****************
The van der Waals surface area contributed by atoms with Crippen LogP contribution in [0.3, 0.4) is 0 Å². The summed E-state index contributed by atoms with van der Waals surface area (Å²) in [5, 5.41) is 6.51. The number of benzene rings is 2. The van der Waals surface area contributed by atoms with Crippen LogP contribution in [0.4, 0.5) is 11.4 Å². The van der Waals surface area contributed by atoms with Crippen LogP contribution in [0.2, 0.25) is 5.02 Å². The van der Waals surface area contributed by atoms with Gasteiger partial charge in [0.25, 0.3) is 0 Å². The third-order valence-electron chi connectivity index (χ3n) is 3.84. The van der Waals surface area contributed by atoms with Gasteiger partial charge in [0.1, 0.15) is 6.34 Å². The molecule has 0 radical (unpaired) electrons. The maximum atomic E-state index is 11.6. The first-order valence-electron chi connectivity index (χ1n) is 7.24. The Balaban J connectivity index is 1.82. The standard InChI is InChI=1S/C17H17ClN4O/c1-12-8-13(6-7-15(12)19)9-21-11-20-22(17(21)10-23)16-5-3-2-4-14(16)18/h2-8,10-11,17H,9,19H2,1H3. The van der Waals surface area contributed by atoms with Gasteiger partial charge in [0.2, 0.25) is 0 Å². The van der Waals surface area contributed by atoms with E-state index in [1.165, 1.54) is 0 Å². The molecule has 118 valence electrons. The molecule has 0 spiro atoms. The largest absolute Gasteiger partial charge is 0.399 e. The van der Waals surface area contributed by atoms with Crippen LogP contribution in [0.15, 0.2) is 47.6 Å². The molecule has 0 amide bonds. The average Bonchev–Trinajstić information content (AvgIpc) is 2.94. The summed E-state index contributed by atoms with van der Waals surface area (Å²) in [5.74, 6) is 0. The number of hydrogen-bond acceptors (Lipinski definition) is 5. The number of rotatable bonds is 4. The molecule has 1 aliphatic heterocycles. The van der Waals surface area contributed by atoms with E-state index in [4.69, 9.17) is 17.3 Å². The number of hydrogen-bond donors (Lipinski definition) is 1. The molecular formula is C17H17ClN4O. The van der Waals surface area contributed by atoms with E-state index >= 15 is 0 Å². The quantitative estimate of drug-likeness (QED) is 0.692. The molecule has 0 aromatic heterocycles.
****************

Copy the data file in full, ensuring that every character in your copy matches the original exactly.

The van der Waals surface area contributed by atoms with Crippen LogP contribution in [0.3, 0.4) is 0 Å². The summed E-state index contributed by atoms with van der Waals surface area (Å²) in [5, 5.41) is 6.51. The number of benzene rings is 2. The van der Waals surface area contributed by atoms with Crippen LogP contribution in [0.4, 0.5) is 11.4 Å². The van der Waals surface area contributed by atoms with Crippen LogP contribution in [0.2, 0.25) is 5.02 Å². The van der Waals surface area contributed by atoms with Gasteiger partial charge in [0.25, 0.3) is 0 Å². The third-order valence-electron chi connectivity index (χ3n) is 3.84. The van der Waals surface area contributed by atoms with Gasteiger partial charge in [0.1, 0.15) is 6.34 Å². The molecule has 0 radical (unpaired) electrons. The maximum atomic E-state index is 11.6. The first-order valence-electron chi connectivity index (χ1n) is 7.24. The Balaban J connectivity index is 1.82. The standard InChI is InChI=1S/C17H17ClN4O/c1-12-8-13(6-7-15(12)19)9-21-11-20-22(17(21)10-23)16-5-3-2-4-14(16)18/h2-8,10-11,17H,9,19H2,1H3. The van der Waals surface area contributed by atoms with Gasteiger partial charge in [0.2, 0.25) is 0 Å². The van der Waals surface area contributed by atoms with E-state index in [1.165, 1.54) is 0 Å². The molecule has 118 valence electrons. The molecule has 0 spiro atoms. The largest absolute Gasteiger partial charge is 0.399 e. The van der Waals surface area contributed by atoms with Crippen LogP contribution in [0.15, 0.2) is 47.6 Å². The molecule has 0 amide bonds. The average Bonchev–Trinajstić information content (AvgIpc) is 2.94. The summed E-state index contributed by atoms with van der Waals surface area (Å²) in [5.74, 6) is 0. The number of hydrogen-bond acceptors (Lipinski definition) is 5. The number of rotatable bonds is 4. The molecule has 1 aliphatic heterocycles. The van der Waals surface area contributed by atoms with E-state index in [4.69, 9.17) is 17.3 Å². The number of hydrogen-bond donors (Lipinski definition) is 1. The molecular formula is C17H17ClN4O. The van der Waals surface area contributed by atoms with E-state index >= 15 is 0 Å². The quantitative estimate of drug-likeness (QED) is 0.692. The molecule has 0 aromatic heterocycles.